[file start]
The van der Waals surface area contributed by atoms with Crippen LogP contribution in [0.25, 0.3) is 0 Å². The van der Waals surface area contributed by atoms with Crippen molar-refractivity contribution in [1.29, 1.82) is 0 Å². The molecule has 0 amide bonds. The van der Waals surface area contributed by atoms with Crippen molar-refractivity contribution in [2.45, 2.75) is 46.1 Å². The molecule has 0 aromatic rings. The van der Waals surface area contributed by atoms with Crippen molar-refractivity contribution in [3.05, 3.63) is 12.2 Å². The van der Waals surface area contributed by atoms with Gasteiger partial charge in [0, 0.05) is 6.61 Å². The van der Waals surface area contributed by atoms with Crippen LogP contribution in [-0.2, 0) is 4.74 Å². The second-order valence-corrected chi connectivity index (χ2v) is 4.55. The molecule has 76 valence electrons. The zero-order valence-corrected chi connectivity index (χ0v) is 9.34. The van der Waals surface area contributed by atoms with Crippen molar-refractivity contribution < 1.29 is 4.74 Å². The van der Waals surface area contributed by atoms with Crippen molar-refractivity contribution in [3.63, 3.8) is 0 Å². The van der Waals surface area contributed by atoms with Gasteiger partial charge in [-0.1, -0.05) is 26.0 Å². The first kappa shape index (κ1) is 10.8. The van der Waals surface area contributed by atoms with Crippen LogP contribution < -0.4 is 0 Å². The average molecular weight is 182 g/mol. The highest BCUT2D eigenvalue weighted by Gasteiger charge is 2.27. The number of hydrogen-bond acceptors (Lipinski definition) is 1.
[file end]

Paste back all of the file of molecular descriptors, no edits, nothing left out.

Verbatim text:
The van der Waals surface area contributed by atoms with Crippen LogP contribution in [0.25, 0.3) is 0 Å². The van der Waals surface area contributed by atoms with Crippen molar-refractivity contribution in [1.29, 1.82) is 0 Å². The molecule has 0 amide bonds. The van der Waals surface area contributed by atoms with Crippen molar-refractivity contribution in [2.45, 2.75) is 46.1 Å². The molecule has 0 aromatic rings. The van der Waals surface area contributed by atoms with Crippen molar-refractivity contribution in [3.05, 3.63) is 12.2 Å². The van der Waals surface area contributed by atoms with Gasteiger partial charge in [0, 0.05) is 6.61 Å². The van der Waals surface area contributed by atoms with Crippen LogP contribution in [-0.2, 0) is 4.74 Å². The second-order valence-corrected chi connectivity index (χ2v) is 4.55. The molecule has 76 valence electrons. The zero-order valence-corrected chi connectivity index (χ0v) is 9.34. The van der Waals surface area contributed by atoms with Crippen molar-refractivity contribution < 1.29 is 4.74 Å². The van der Waals surface area contributed by atoms with Crippen molar-refractivity contribution in [3.63, 3.8) is 0 Å². The van der Waals surface area contributed by atoms with Gasteiger partial charge in [-0.1, -0.05) is 26.0 Å². The first kappa shape index (κ1) is 10.8. The van der Waals surface area contributed by atoms with Crippen LogP contribution < -0.4 is 0 Å². The average molecular weight is 182 g/mol. The highest BCUT2D eigenvalue weighted by Gasteiger charge is 2.27. The number of hydrogen-bond acceptors (Lipinski definition) is 1.